ABSTRACT: Introduction It is well-known that the majority of congenital megaureters may be managed conservatively, but the indications and surgical options in patients requiring intervention are less well defined. Hence this topic was selected for discussion at the 2012 consensus meeting of the British Association of Paediatric Urologists (BAPU). Our aim was to establish current UK practice and derive a consensus management strategy. Methods An evidence-based literature review on a predefined set of questions on the management of the primary congenital megaureter was presented to a panel of 56 Consultant Surgeon members of the British Association of Paediatric Urologists (BAPU), and current opinion and practice established. Each question was discussed, and a show of hands determined whether the panel reached a consensus (two-thirds majority). Results The BAPU defined a ureteric diameter over 7 mm as abnormal. The recommendation was for newborns with prenatally diagnosed hydroureteronephrosis to receive antibiotic prophylaxis and be investigated with an ultrasound scan and micturating cystourethrogram, followed by a diuretic renogram once VUR and bladder outlet obstruction had been excluded. Initial management of primary megaureters is conservative. Indications for surgical intervention include symptoms such as febrile UTIs or pain, and in the asymptomatic patient, a DRF below 40% associated with massive or progressive hydronephrosis, or a drop in differential function on serial renograms. The BAPU recommended a ureteral reimplantation in patients over 1 year of age but recognized that the procedure may be challenging in infancy. Proposed alternatives were the insertion of a temporary JJ stent or a refluxing reimplantation. Conclusion A peer-reviewed consensus guideline for the management of the primary megaureter has been established. The guideline is based on current evidence and peer practice and the BAPU recognized that new techniques requiring further studies may have a role in future management.
    Journal of pediatric urology 02/2014; 10(1):26–33. DOI:10.1016/j.jpurol.2013.09.018 · 1.41 Impact Factor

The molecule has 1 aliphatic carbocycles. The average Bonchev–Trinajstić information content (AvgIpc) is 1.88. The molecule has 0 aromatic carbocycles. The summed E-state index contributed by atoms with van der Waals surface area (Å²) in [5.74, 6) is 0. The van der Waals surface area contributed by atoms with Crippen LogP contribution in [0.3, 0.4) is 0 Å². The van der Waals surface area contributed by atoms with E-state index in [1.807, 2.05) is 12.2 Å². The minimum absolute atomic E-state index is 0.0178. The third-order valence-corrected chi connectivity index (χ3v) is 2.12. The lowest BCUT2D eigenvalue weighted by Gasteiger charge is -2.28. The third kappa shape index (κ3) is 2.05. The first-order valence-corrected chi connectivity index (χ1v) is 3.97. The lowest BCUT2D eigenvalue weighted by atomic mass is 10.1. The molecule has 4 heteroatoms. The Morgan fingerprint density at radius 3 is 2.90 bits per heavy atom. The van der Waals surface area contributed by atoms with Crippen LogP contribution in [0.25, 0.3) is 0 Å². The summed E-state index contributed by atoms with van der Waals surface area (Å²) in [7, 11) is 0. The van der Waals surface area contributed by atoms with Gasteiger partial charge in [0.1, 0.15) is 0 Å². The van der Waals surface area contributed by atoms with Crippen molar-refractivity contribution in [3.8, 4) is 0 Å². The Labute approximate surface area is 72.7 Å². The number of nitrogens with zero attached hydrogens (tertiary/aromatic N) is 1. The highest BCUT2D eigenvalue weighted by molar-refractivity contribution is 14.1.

• [Show abstract] [Hide abstract]
    ABSTRACT: There is a growing interest in minimally invasive treatment of primary obstructive megaureter (POM) in children. However, the absence of long-term follow-up data, make it difficult to establish the indication for an endoscopic approach. The aim of our study is to determine long-term efficacy of endourologic high-pressure balloon dilation of the ureterovesical junction (VUJ) in children with POM that require surgical treatment. We retrospectively reviewed the clinical records from children with POM treated with endourologic high-pressure balloon dilatation of the VUJ from march 2003 to april 2010. To determine the long- term a cohort-study was conducted in November 2011. Endourological dilation of the VUJ was performed with semicompliant high-pressure balloon (2.7 FG) with a minimum size of 3 mm, followed by placement of double-J stent. We have treated 29 (32 renal units, left (n = 16), right (n = 10) and bilateral (n = 3)) children diagnosed of POM within this period of time. The median age at the time of the endourologic treatment was 4.04 months (range 1.6-39 months). In 26 children (29 renal units) a successful endourologic dilatation of the VUJ was achieved were followed with USS and MAG-3 lasix, that showed a progressive improvement of both the ureterohydronephrosis and drainage in the first 18 months in 20 patients (23 renal units) (69%). In two patients, treated with a 3 mm balloon, a further dilatation was required, with an excellent outcome. The cohort-study (at a median follow-up 47 months) showed that in all patients that had good outcome at 18th month follow-up after endourologic balloon dilatation remained asymptomatic with resolution of ureterohydronephrosis in the USS and good drainage on the renogram. Our study shows that children with POM treated with high-pressure ballon dilatation of the VUJ who have satisfactory appearance at 18 months maintain these results over time.
    Journal of endourology / Endourological Society 01/2014; 28(5). DOI:10.1089/end.2013.0210 · 2.10 Impact Factor